The genesis of the blues as a style of music began with one of the biggest crimes against humanity, the evil that is slavery.

The African slave trade, in particular, had been operating for thousands of years, with black slaves a common sight in ancient Egypt, ancient Greece, ancient Rome, and other early societies across their world. In Western Africa alone, where the first seeds of blues music originated, it has been estimated that up to half of the population were held in slavery between the years 1300 and 1899.

For historical balance, it must be mentioned that white slaves, too, were traded globally in massive numbers, until as recently as the nineteenth century, especially in Muslim countries. It is not exaggerating to say, right up until the end of the American Civil War, that slavery was the unsavoury way of an unfair world. Unfortunately, slavery in some countries still goes on today.

The catalyst that sparked the evolution of the blues started in the 1430s, when Portuguese ships exploring Africa’s western coast for gold and spices chanced upon the enormous slave markets, which had been operating there seemingly forever.

On sale were hundreds of thousands of innocent men, women and children, many of whose only crime was being in the wrong place at the wrong time. These Africans had been captured by more powerful local tribes, or by the nomadic Berber warriors who regularly crossed Western Africa on dedicated slave-hunting expeditions. Other slaves for sale would have been those who had broken tribal law (an African queen was once sold into slavery because of her adultery) as well as African warriors taken prisoner in local battles.

In today’s language, slavery on Africa’s west coast had long been a multi-billion dollar industry, market-driven by an insatiable demand from Muslim merchants in Africa’s north, to service a clientele stretching from the Middle East to Carthage, and beyond. Strong slaves were in particular demand, to work as porters carrying goods across the Sahara, a gruelling task with a high mortality rate.

Enslaved West Africans being transported by Berber slave traders to the West African coast where massive slave markets had operated for centuries. In the early 1440s, Europe’s first slave traders, the Portuguese, discovered these markets and started the trans-Atlantic slave trade.

Forever on the lookout for lucrative business opportunities, by the early 1440s, the Christian Portuguese, too, were heavily involved in the African slave industry. Their sadistic practices were even endorsed by the Catholic Church in 1452, when the Pope granted the Portuguese King, “The right to enslave Saracens, pagans and other unbelievers to perpetual servitude”. In other words, the Church gave the Portuguese carte blanche to put anyone who wasn’t white or Christian into a state of hereditary slavery. As far as the Portuguese were concerned, they were dealing in slaves with God’s blessing. Slavery was obviously the way of the Christian world, too, in the mid-fifteenth century.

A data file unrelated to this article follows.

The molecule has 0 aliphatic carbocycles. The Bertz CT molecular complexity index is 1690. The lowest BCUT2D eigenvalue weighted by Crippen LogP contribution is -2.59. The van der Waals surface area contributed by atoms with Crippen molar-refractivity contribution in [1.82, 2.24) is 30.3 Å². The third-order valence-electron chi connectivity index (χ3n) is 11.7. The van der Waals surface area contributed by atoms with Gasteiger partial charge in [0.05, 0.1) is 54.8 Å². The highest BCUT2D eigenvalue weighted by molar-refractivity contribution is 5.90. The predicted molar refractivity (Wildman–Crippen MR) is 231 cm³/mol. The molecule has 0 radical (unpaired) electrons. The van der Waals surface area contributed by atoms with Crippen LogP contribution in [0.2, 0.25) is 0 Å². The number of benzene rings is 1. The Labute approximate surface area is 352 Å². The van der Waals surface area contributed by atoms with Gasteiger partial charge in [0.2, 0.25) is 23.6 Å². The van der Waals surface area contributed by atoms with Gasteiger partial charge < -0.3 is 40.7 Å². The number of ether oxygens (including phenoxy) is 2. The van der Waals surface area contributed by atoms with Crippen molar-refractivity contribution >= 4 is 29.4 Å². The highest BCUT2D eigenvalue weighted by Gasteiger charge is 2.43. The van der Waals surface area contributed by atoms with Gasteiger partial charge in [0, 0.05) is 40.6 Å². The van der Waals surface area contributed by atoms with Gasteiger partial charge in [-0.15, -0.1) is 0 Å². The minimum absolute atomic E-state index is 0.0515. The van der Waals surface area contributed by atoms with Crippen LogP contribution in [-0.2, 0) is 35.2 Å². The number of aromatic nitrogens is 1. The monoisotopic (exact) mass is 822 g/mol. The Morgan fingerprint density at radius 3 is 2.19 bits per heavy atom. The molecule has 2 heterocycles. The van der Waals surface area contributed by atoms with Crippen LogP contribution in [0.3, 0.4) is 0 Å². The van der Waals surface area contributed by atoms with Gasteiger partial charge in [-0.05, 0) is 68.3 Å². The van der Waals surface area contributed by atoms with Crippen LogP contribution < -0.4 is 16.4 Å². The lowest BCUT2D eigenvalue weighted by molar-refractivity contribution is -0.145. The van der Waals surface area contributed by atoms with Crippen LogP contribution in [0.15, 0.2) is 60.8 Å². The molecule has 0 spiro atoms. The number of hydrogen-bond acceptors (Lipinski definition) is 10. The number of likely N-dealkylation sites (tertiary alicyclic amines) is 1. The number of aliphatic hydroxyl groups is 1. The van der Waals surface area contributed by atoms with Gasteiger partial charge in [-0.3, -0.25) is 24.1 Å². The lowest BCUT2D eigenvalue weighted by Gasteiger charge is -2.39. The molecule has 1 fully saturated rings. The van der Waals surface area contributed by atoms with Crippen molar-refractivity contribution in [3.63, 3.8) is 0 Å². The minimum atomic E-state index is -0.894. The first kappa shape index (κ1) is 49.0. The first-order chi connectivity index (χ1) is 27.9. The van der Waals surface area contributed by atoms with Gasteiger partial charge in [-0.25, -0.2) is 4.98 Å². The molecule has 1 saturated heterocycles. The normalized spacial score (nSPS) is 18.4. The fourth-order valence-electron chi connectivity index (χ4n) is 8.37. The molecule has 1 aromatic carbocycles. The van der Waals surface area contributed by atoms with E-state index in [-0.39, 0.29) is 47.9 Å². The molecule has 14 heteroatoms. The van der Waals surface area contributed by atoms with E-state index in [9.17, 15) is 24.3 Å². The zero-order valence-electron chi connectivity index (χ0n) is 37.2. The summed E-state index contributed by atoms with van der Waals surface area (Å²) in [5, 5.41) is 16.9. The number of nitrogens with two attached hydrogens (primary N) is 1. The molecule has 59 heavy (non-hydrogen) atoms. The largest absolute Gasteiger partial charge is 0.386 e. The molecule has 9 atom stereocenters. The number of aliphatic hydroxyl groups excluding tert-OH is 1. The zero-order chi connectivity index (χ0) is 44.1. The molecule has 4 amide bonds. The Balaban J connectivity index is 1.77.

By the early 1500s, the Portuguese were shipping untold numbers of reluctant Africans to toil in their enormous new South American colony, Brazil. As many as 15 million enslaved Negros are thought to have been sent to the Americas by the Portuguese and Spanish between 1650 and 1850 alone, with another 15 million unfortunates dying en route.

Such numbers make the half a million African slaves, transported to the USA between the sixteenth and nineteenth centuries, seem almost moderate in comparison.

The story of some of the first African slaves to arrive in North America is a complicated one; and only recently revised, thanks to research by the late U.S. historian, Professor Engel Sluiter. Contrary to the belief that these slaves came from the West Indies, Dr. Sluiter’s research shows they were from Angola on southern Africa’s west coast, overturning 400 years of American history.

In 1619, a Portuguese slave ship, the ‘San Juan Bautista’, was robbed of a number of slaves off the east coast of today’s Mexico by English and Dutch privateers. These were two warships licensed by their countries to attack and loot enemy ships. Many would call them pirates. The English privateer, the ‘Treasurer’, was part-owned by the then governor of Virginia, which 12 years earlier had become England’s first overseas colony. Virginia’s governor, Samuel Argall, was the sea captain and explorer whose ship took the legendary Native-American princess, Pocahontas, to England. The other warship, the ‘White Lion’, flying a Dutch flag, originated from Flushing, an English garrison operating in the rebel Spanish Netherlands, famous for its corsairs and privateers.